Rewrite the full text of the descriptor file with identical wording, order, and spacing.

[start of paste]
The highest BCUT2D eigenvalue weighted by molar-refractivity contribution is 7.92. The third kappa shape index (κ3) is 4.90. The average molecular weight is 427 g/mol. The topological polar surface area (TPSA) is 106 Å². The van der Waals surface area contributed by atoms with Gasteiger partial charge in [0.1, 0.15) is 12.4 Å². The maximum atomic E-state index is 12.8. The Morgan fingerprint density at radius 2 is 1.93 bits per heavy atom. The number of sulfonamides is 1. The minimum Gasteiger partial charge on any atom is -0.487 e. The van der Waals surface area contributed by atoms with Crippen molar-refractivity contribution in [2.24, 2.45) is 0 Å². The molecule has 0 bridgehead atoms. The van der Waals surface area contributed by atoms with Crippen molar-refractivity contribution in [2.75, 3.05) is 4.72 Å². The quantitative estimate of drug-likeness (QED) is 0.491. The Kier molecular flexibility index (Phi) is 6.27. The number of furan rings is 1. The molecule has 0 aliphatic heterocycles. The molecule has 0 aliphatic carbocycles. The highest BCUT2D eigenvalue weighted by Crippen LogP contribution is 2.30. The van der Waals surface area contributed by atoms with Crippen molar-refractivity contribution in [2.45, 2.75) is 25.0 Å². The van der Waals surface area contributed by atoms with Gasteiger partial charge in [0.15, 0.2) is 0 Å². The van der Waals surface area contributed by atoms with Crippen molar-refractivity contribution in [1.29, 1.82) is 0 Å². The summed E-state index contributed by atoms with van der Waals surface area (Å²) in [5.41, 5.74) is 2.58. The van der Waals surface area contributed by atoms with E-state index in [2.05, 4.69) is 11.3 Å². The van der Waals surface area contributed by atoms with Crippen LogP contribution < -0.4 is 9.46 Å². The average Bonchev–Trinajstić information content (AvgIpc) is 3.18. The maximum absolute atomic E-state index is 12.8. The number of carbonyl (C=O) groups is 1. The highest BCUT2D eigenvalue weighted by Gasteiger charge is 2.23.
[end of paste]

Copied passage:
The highest BCUT2D eigenvalue weighted by molar-refractivity contribution is 7.92. The third kappa shape index (κ3) is 4.90. The average molecular weight is 427 g/mol. The topological polar surface area (TPSA) is 106 Å². The van der Waals surface area contributed by atoms with Gasteiger partial charge in [0.1, 0.15) is 12.4 Å². The maximum atomic E-state index is 12.8. The Morgan fingerprint density at radius 2 is 1.93 bits per heavy atom. The number of sulfonamides is 1. The minimum Gasteiger partial charge on any atom is -0.487 e. The van der Waals surface area contributed by atoms with Crippen molar-refractivity contribution in [2.24, 2.45) is 0 Å². The molecule has 0 bridgehead atoms. The van der Waals surface area contributed by atoms with Crippen molar-refractivity contribution in [2.75, 3.05) is 4.72 Å². The quantitative estimate of drug-likeness (QED) is 0.491. The Kier molecular flexibility index (Phi) is 6.27. The number of furan rings is 1. The molecule has 0 aliphatic heterocycles. The molecule has 0 aliphatic carbocycles. The highest BCUT2D eigenvalue weighted by Crippen LogP contribution is 2.30. The van der Waals surface area contributed by atoms with Crippen molar-refractivity contribution in [2.45, 2.75) is 25.0 Å². The van der Waals surface area contributed by atoms with Gasteiger partial charge in [0.15, 0.2) is 0 Å². The van der Waals surface area contributed by atoms with Crippen molar-refractivity contribution in [1.29, 1.82) is 0 Å². The summed E-state index contributed by atoms with van der Waals surface area (Å²) in [5.41, 5.74) is 2.58. The van der Waals surface area contributed by atoms with E-state index in [2.05, 4.69) is 11.3 Å². The van der Waals surface area contributed by atoms with Crippen LogP contribution < -0.4 is 9.46 Å². The average Bonchev–Trinajstić information content (AvgIpc) is 3.18. The maximum absolute atomic E-state index is 12.8. The number of carbonyl (C=O) groups is 1. The highest BCUT2D eigenvalue weighted by Gasteiger charge is 2.23.